The most commonly used treatments for scabies are lotions like permethrin and balms, antihistamines, and steroids, which might also be given to manage the itching and inflammation. Your doctor will be able to give you advice on the best course of action. Cleaning your home's floors and thoroughly vacuuming your carpets and furniture, including your couch and armchairs, are both recommended in cases of crusted scabies.

Whether or not they exhibit any signs, your sexual partner(s) will need to be treated if you have scabies. This is due to the high likelihood that scabies have been spread through intimate physical contact. Avoid having sex and any other close physical contact until you and your partner(s) have finished treatment to lower the risk of reinfection.


How can I prevent scabies?

The same measures can be taken to avoid all types of scabies. Avoid getting too close to infected individuals or sharing towels, bedsheets, or clothing with infected individuals. Unfortunately, scabies signs frequently do not appear until a person has been infected for a while, but they can still spread the mites to other individuals.

Even if you aren't yet exhibiting symptoms, it is advised that you get treated for scabies as soon as you learn that you've been exposed to the condition, before the mites have an opportunity to multiply and spread.

Who is at risk of scabies?

Scabies can affect anyone. However, the risk of scabies is higher in the elderly and in those whose immune systems are compromised by illnesses like HIV/AIDS, lymphoma, leukaemia, and organ transplant recipients.

How common is scabies?

Scabies is a prevalent skin disease in developing nations and is estimated that more than 200 million people worldwide are affected at any given moment.1

With an estimated prevalence of 5–50% in children, scabies occur mostly in areas with poverty and limited healthcare facilities. However, there are also sporadic cases in high-income countries. 

When should I see a doctor?

As soon as you notice the signs and symptoms of scabies or come to know that you've been exposed to the condition, it is important to see a doctor. Even though the disease is not always serious, it needs to be treated properly to prevent it from spreading to people around you.

The scabies mites are rapidly killed by the medication, but the itching may persist for a few weeks. If your skin continues to itch 4 weeks after the end of the treatment, go back to your doctor.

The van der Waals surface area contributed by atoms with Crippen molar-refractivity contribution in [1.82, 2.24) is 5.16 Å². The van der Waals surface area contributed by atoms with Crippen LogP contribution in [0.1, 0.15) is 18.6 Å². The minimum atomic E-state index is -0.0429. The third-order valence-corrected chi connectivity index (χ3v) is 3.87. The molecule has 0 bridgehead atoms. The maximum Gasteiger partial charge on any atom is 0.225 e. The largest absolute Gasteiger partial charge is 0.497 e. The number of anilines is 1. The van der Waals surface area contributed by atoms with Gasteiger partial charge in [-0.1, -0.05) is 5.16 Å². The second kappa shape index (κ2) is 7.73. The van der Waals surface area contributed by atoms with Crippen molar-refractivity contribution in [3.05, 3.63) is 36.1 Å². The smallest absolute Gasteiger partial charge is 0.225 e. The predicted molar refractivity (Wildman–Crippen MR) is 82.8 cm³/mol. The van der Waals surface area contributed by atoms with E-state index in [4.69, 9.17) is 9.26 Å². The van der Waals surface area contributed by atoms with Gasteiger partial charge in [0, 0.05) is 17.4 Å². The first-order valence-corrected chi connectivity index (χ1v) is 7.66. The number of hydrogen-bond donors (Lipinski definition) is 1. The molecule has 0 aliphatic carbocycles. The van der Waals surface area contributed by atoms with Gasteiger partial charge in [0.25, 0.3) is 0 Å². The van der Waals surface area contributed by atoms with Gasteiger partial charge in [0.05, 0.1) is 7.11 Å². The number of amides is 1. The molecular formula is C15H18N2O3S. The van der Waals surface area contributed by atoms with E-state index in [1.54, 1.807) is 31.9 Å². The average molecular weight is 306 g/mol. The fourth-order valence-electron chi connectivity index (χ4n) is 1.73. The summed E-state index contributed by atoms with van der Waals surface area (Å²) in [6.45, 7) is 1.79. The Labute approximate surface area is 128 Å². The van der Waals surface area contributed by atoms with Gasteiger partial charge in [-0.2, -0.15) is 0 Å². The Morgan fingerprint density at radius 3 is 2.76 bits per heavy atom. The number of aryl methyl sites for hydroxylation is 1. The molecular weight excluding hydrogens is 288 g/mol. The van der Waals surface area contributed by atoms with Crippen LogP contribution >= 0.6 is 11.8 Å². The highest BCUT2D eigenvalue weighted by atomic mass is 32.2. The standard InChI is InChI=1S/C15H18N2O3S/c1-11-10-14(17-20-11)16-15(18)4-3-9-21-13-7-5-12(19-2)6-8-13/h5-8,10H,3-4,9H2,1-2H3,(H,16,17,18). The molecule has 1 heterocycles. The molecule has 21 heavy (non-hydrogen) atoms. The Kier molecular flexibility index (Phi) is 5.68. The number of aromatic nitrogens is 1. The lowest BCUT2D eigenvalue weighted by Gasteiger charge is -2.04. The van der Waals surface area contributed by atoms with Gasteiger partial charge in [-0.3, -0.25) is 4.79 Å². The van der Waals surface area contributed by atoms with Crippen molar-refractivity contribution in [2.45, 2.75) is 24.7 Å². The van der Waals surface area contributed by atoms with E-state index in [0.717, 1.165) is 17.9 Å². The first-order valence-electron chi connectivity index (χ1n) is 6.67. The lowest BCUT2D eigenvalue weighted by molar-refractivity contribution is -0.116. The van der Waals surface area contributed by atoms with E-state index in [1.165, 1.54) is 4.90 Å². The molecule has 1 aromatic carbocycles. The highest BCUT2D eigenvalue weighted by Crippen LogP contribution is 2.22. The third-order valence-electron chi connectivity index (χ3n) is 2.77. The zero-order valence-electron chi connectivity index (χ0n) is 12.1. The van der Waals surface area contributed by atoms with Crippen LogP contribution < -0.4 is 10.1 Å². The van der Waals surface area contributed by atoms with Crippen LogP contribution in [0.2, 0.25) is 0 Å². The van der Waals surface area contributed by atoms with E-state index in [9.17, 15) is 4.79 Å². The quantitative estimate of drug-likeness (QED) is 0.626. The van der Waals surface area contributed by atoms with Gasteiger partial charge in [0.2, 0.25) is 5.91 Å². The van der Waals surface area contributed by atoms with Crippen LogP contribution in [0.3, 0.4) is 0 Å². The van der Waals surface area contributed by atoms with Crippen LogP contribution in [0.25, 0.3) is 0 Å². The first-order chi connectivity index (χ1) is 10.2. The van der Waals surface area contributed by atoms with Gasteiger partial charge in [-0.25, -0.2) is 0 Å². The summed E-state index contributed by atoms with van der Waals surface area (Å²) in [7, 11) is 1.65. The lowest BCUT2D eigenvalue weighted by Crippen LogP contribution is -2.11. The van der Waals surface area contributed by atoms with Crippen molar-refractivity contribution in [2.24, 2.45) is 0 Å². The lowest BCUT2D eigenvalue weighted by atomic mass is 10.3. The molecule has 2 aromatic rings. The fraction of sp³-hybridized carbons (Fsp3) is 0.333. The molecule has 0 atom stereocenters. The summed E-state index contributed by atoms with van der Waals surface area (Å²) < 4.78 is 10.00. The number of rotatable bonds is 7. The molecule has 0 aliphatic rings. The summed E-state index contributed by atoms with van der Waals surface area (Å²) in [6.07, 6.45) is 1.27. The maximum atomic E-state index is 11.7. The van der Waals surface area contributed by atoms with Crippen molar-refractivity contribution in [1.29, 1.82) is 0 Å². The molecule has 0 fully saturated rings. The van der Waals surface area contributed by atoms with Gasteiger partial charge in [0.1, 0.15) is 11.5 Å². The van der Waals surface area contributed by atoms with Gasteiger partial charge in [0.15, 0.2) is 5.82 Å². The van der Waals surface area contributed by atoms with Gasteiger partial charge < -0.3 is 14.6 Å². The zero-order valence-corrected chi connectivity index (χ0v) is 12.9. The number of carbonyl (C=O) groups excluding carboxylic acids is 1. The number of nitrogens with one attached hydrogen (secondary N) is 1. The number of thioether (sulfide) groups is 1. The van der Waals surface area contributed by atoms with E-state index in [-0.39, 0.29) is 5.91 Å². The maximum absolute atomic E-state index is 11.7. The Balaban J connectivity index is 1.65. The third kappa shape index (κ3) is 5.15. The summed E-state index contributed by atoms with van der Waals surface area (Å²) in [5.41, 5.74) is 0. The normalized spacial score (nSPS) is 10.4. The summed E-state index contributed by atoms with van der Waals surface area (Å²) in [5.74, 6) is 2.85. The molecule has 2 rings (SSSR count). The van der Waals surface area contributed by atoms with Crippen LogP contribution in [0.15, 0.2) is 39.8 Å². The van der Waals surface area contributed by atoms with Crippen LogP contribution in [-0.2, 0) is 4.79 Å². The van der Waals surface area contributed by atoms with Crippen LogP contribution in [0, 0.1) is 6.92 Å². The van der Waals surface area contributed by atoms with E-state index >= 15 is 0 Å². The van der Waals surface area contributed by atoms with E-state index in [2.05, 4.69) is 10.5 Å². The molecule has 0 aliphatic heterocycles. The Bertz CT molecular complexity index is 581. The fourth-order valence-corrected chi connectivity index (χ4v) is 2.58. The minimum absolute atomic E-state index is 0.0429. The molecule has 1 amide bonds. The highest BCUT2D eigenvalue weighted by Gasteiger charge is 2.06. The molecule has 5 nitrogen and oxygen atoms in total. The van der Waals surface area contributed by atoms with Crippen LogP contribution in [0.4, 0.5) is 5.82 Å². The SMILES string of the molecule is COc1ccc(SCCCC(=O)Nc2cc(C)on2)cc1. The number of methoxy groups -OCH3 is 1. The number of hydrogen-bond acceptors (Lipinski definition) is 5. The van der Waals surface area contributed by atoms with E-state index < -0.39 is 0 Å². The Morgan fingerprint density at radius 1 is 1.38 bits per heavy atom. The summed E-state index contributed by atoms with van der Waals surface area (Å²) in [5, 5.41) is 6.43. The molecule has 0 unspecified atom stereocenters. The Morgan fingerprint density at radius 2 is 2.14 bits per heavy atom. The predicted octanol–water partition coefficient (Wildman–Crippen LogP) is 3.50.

Scabies is an infectious skin condition caused by Sarcoptes scabies, a species of mite. This small insect depends completely on its host for survival. They penetrate your skin, mostly through your hands, and slowly move throughout the body. The symptoms of the infestation are intense itching and a rash. Scabies can be spread through contact with infected persons or prolonged contact with items used by infected persons. So it is essential to avoid sharing clothes, bedding, etc, if you suspect you or someone you know are infected. Make sure to vacuum and clean the entire house, including the bed and couch, to minimize the spreading of mites. Your healthcare provider will diagnose you to rule out skin infections with similar symptoms. If you are diagnosed with scabies, your healthcare provider will get you started on treatment. It is usually ointments or tablets and resolves within a short period. If you experience itching 4 weeks after your last treatment, visit your healthcare provider again. 


  1. Johnston G, Sladden M. Scabies: diagnosis and treatment. BMJ [Internet]. 2005 Sep 17 [cited 2024 Feb 13];331(7517):619–22. Available from: https://www.ncbi.nlm.nih.gov/pmc/articles/PMC1215558/ 
  2. Murray RL, Crane JS. Scabies. In: StatPearls [Internet]. Treasure Island (FL): StatPearls Publishing; 2024 [cited 2024 Feb 13]. Available from: http://www.ncbi.nlm.nih.gov/books/NBK544306/ 
This content is purely informational and isn’t medical guidance. It shouldn’t replace professional medical counsel. Always consult your physician regarding treatment risks and benefits. See our editorial standards for more details.